The New Entertainment Industry
It used to be that going to the movies was a common form of evening entertainment - or even afternoon entertainment - for people of all classes and age groups across the United States. These days, a trip to the movie theater has been largely replaced by television, video games, and the Internet. People don't want to shell out ten bucks or more to go to a movie when they could easily watch a rented movie or stay home and play games with friends via web-connected gaming systems. Nevertheless, all-time top grossing box office records continue to be broken, it seems more and more often.
Movie Going as an Event
This odd situation is fairly easily explained. Hollywood knows that people are unlikely to go see any old movie in the theater. They need the movie going experience to be a true event. Going to the movies needs to be a big deal - something special enough to disconnect people from their cell phones and computers. (Of course, not everyone bothers to disconnect themselves from mobile devices, making for a more distracted cinematic experience.) So how does Hollywood achieve this epic event atmosphere to keep breaking box office records?
One way to get people into theaters is to promote opening night events. The excitement of standing in line for a midnight showing of the latest blockbuster can't easily be replicated in the comfort of our own living rooms. Opening night events are a huge source of revenue for the film industry, and Americans continue to buy in to these promotions.
The Power of Sequels and Adaptations
By now, most people have noticed that the vast majority of new movies being produced are sequels and adaptations. Utilizing familiar stories is another way that Hollywood keeps luring us into theaters. If we are already emotionally involved with a story, whether because we saw previous installments or because we've read the books, then we are more likely to become impatient to see new movies. By contrast, a movie with an original story is something we don't know about, something that could hit or miss, even if it's getting excellent reviews. If we're on the fence about whether to go to the movies or not, an original, unknown story is less likely to sway us in Hollywood's favor. The latest installment of a story we know and love, on the other hand, could convince us to go out.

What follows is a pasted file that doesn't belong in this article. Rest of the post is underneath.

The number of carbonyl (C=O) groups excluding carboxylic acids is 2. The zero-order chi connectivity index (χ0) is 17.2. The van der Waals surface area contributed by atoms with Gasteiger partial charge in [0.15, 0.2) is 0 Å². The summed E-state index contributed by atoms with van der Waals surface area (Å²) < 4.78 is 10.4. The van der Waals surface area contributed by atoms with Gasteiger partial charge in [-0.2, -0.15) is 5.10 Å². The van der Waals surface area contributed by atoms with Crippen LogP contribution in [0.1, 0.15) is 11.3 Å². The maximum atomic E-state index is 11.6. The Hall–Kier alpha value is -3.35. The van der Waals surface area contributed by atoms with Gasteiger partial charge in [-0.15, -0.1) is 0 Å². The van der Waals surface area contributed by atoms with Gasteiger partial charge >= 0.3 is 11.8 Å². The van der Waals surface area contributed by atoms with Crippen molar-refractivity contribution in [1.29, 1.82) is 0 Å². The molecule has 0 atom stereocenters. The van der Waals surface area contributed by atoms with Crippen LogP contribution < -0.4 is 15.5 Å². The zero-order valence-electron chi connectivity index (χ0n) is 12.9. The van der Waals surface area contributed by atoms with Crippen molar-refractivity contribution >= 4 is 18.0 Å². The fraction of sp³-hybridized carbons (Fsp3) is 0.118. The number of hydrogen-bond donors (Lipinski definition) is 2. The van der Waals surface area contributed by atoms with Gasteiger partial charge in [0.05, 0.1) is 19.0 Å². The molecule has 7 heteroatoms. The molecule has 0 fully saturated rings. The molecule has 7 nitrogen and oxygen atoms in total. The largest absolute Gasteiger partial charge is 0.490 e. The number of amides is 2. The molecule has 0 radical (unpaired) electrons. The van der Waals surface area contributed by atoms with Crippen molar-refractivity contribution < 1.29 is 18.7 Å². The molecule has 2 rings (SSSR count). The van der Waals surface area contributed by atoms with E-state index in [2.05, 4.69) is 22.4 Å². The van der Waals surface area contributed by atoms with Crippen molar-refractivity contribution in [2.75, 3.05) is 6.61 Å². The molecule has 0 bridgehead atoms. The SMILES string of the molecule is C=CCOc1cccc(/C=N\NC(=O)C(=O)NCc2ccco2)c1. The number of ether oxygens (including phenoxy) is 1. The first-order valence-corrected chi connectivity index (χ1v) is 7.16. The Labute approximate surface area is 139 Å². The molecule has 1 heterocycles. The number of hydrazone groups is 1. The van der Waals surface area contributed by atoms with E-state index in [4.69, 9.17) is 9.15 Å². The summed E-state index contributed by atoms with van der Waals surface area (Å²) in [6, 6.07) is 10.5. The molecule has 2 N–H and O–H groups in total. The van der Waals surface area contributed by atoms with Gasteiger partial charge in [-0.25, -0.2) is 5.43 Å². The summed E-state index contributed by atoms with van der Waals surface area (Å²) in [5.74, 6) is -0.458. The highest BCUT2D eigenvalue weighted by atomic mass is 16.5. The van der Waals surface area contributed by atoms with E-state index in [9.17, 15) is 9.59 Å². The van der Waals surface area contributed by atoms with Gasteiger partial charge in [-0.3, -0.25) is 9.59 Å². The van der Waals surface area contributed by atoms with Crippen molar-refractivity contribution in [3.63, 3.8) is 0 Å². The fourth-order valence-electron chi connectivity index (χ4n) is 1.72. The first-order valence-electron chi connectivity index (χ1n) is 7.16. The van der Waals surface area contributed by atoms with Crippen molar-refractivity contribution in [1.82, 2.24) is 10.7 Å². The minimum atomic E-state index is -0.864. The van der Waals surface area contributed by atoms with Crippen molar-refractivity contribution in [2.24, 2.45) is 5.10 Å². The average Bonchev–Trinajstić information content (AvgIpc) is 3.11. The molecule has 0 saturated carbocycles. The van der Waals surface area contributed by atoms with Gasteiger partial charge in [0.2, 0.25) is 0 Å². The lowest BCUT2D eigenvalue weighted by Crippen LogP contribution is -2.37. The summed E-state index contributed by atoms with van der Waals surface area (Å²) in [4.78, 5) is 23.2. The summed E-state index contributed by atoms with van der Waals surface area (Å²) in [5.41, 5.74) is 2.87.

Is Hollywood Really Thriving?
At first glance, this situation could seem innocuous, or could even seem to be a clever strategy on the part of Hollywood. If we take a closer look, we see that it could be having some negative effects on the world of cinema. After all, in twenty or fifty or a hundred years from now, who will remember the third or fourth movie in a franchise? Probably not many, but the resources that went into creating that third or fourth installment are tremendous. If Hollywood spent the same amount of money, time, and effort creating original stories, the quality of its output could be far better and longer lasting.
Hollywood and American Cultural Relevance
Does it matter whether films are remembered in future decades? There could be various answers to this question, each with good arguments to support them. One interesting angle has to do with the international reputation of the United States. For many decades, the U.S. has been called a superpower. Many people underestimate the importance of cultural relevance to international superpower status. The U.S. could have a strong economy and a strong military, but without exportable culture that captures the hearts and minds of people around the world, the nation's importance could decline. A strong, lasting film industry built around high quality movies, not just opening night spectacle, could be important for the future of the U.S.